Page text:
• Since then we have been enjoying a lot of good moments together. We are waiting for the results of the biopsy and as she has returned to normal health after the exploratory surgery it is almost possible to forget there is a problem. But I am very aware of it and of the precious nature of this time together. It is as if we have entered a new world….every moment full of delight in each others company. She is coming up onto the sofa too…..do you remember that Catalan men don’t like dogs on the furniture?    Well, I have a sofa here that is mine and now Bonnie can lie beside me whenever she wants.  For goodness sake, who is going to lie on the ground to cuddle their dog?
  • We went to the vet for a checkup yesterday and on the way home visited the pet shop to buy a new toy. Squeaky toys are her favourites.  I made a film of her playing with it and added some music but now YouTube won’t let me upload it because of copyright restrictions. If I succeed I will get it on here but if not then I’ll take off the music (which was perfect…I Feel Fine by the Beatles) and put on something else.  Meanwhile here is a photo of herself and the Squeaky Toy!

Baby’s good to me you know,
She’s happy as can be you know,
She said so
I’m in love with her and I feel fine

On Finding Out That My Dog Has Cancer

  • The vet decided I was the sort of person who could cope with seeing a photo of my dogs insides.  He explained about the little white lines on the intestines which show lymph collecting where it shouldn’t ought to be. ‘What’s that?’ I said pointing at the large mass of pink red and purple flesh just below where the gloved hand was holding her guts up to the camera. ‘That’s the tumour’  Oooooffff it is bigger than a large mans hand!
  • On the first two days I cried a lot. I don’t mean I sat and sobbed on the sofa but waiting in a queue at the bakers my eyes filled up and welled over, telling a friend the news I felt my words wobble before my shoulders followed suit, I cycled through town with my face soaking with tears.  Then it stopped. Where do they go those tears?  At the vet for a checkup after the surgery there was a woman sobbing without shame.  She was flanked by two sad looking men who occasionally patted her knee, setting off another bout of wails.  The day my crying stopped I started yet another cold with streaming nose and violent sneezing.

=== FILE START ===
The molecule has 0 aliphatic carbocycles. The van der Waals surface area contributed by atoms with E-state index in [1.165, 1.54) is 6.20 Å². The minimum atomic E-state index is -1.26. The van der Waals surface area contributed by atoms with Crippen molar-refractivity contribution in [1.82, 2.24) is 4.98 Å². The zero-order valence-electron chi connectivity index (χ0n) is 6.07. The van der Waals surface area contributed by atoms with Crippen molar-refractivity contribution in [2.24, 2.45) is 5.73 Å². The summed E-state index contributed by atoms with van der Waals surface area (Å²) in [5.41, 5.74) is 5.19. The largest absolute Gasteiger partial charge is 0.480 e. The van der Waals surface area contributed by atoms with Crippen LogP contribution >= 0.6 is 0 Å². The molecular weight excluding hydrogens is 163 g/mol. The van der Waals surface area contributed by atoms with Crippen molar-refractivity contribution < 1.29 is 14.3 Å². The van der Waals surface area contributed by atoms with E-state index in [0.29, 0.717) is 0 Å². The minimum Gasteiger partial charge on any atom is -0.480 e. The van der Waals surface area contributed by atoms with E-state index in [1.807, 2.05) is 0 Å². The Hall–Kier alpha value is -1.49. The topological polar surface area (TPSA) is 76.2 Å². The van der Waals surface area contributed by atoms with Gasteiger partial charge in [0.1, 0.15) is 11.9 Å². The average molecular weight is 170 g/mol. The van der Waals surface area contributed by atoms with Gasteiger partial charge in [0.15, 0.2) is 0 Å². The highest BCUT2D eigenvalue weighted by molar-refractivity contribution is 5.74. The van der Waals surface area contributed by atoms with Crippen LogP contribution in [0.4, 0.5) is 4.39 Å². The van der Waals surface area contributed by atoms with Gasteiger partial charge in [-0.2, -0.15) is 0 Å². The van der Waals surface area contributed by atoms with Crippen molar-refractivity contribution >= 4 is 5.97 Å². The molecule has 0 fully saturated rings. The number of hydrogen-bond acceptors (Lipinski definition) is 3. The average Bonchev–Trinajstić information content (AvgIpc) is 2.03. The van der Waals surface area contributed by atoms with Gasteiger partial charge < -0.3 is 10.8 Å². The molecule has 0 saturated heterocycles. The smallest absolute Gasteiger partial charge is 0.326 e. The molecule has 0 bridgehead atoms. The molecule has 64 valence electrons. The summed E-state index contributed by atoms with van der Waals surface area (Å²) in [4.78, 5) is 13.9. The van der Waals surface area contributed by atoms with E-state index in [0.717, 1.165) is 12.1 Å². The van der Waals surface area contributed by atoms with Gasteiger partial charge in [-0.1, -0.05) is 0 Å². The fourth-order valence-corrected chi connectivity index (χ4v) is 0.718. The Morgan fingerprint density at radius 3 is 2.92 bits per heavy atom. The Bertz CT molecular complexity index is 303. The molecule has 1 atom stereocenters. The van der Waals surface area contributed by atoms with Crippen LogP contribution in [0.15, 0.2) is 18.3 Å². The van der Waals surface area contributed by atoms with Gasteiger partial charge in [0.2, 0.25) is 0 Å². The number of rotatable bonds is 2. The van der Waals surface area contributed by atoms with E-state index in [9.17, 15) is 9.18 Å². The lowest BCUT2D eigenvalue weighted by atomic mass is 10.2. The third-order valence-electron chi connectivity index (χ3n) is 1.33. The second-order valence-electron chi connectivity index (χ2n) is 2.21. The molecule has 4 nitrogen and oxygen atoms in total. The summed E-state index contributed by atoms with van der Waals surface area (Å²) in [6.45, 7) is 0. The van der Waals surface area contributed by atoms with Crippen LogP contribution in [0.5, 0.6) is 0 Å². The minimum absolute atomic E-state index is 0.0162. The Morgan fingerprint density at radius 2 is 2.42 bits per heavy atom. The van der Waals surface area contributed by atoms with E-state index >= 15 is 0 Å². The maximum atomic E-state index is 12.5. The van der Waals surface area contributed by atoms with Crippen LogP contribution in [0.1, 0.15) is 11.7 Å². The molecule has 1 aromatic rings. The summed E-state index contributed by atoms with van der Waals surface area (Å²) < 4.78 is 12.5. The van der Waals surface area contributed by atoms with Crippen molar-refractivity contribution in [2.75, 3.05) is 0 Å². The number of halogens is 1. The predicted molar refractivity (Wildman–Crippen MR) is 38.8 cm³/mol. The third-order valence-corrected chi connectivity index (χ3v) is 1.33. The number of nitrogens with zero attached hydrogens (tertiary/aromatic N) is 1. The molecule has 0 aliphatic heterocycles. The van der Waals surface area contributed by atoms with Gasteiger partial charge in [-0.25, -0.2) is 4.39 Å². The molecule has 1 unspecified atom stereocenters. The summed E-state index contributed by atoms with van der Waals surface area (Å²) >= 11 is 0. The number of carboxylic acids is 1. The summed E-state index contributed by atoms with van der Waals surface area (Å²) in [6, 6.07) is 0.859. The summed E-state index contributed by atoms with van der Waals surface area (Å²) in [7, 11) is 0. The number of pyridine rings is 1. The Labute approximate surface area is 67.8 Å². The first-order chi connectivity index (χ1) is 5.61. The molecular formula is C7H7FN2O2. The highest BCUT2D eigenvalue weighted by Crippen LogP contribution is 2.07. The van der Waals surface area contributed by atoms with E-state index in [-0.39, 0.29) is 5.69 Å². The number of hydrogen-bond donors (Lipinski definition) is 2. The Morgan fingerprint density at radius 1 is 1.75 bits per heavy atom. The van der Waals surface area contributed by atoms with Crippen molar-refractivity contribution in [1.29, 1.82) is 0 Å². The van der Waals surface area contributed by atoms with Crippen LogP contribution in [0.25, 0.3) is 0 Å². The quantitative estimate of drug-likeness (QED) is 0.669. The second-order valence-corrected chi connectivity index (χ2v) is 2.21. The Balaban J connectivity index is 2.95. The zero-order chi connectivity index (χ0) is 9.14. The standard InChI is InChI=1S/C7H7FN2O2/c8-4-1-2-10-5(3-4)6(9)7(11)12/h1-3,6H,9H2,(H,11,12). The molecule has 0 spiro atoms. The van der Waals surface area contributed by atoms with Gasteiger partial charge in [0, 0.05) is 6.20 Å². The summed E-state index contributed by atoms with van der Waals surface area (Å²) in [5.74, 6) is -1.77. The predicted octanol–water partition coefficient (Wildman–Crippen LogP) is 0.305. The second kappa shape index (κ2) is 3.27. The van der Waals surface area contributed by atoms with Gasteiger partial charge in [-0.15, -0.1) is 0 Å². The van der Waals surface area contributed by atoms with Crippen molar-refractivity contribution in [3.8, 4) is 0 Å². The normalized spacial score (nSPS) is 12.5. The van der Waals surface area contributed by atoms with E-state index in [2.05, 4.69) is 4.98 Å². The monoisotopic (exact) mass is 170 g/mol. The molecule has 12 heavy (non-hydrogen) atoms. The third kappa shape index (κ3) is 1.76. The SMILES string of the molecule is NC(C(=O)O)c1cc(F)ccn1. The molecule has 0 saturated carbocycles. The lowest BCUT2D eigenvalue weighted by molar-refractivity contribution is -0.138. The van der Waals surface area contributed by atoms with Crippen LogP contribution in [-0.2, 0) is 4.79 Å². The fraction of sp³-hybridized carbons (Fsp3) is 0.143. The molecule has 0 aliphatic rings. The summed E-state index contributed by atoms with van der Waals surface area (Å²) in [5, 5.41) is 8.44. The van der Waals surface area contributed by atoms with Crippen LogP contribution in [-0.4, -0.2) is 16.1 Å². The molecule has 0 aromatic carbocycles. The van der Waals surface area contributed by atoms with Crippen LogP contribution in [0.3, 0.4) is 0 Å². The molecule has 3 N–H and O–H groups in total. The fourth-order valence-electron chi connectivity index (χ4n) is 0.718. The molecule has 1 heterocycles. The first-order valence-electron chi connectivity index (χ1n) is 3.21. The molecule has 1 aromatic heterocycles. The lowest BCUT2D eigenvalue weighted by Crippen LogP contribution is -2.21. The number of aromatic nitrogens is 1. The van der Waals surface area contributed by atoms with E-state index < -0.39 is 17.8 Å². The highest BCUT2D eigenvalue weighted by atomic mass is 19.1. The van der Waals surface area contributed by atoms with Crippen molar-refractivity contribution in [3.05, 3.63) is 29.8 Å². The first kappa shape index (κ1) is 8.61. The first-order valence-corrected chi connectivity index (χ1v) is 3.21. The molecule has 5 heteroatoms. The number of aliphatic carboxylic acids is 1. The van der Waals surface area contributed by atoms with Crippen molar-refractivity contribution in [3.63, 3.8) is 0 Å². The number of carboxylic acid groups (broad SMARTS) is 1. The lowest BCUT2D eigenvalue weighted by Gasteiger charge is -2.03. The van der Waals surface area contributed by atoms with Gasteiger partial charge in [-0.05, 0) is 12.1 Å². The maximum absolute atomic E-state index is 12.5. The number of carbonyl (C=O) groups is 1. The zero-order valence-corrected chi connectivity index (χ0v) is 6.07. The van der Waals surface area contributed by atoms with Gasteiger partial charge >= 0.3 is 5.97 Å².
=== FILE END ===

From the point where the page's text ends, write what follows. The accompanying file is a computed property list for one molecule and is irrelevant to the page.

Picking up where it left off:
• The first day my partner kept complaining of feeling cold. He was wrapped in a thick coat but his hands were icy. I asked over and over again ‘How are you?’ and was disappointed that he seemed so emotionally distant. It was the next day before I realised it was shock – he had frozen and I had forgotten about arnica.
  • This says something about my life here in this house:- I was grateful when the Resident Adolescent (now strictly speaking a Resident Teenager) stopped in the hallway to ask ‘How is Bonnie?’  This must be the first real conversation we have had in over a year. And it only lasted for three sentences. 
  • After surgery dogs sometimes get constipated. Internet searches recommend mashed pumpkin. Unfortunately pumpkin is also high in carbohydrates and carbohydrates feed the cancer.  I worry a lot about food. Why not continue to give her raw meaty bones?  So I do. Then I worry that she can’t digest it.  So I boil it up and have to painstakingly remove the meat by hand.  Rice? Vegetables?  She needs fibre but I don’t want that mass to get food. That photo of her insides haunts me a little.
  • Day four and we walk a bit further in search of a bowel movement. She is peeing a lot – is it the Kidneys?– she stops and sniffs around raising my hopes but no, she pees again.  It reminds me of the quest for an orgasm “Don’t be goal oriented, just enjoy the moment”   We walk, meet other dogs, birds fly over, the strong wind blows little sandstorms into our faces, then she starts to sniff the ground and circle around a special patch of grass. “Is this it?  Come on darling, just relax.’ No she just pees again.
  • I was happy that she started eating so well after the surgery then I told the vet and he said, ‘the cancer needs to be fed – it will make her hungry’.  That thought doesn’t help me when I am planning what to put in her bowl.  I need to find a new way of dealing with my thoughts.
  • When she dies – if it is in weeks or months or even years from now – I will miss her face, the feel of her fur, the way she brightens up at the sight of a ball, the ease of her company, her muzzle pressed into my hand, her silent almost invisible presence at my heels when we walk. So now and every day I want to really enjoy her, in this moment, fully present not in a worrying anxious over-protective way, but just being with her 100%.

I have no idea how many people read this blog. And I don’t know who you are.  I am lucky if I get one comment after each post and so have decided to turn this apparent failure into something positive and to free myself to write what I want.  I don’t know what you want to read but I am very clear about what I want to write so starting now, here is what matters to me.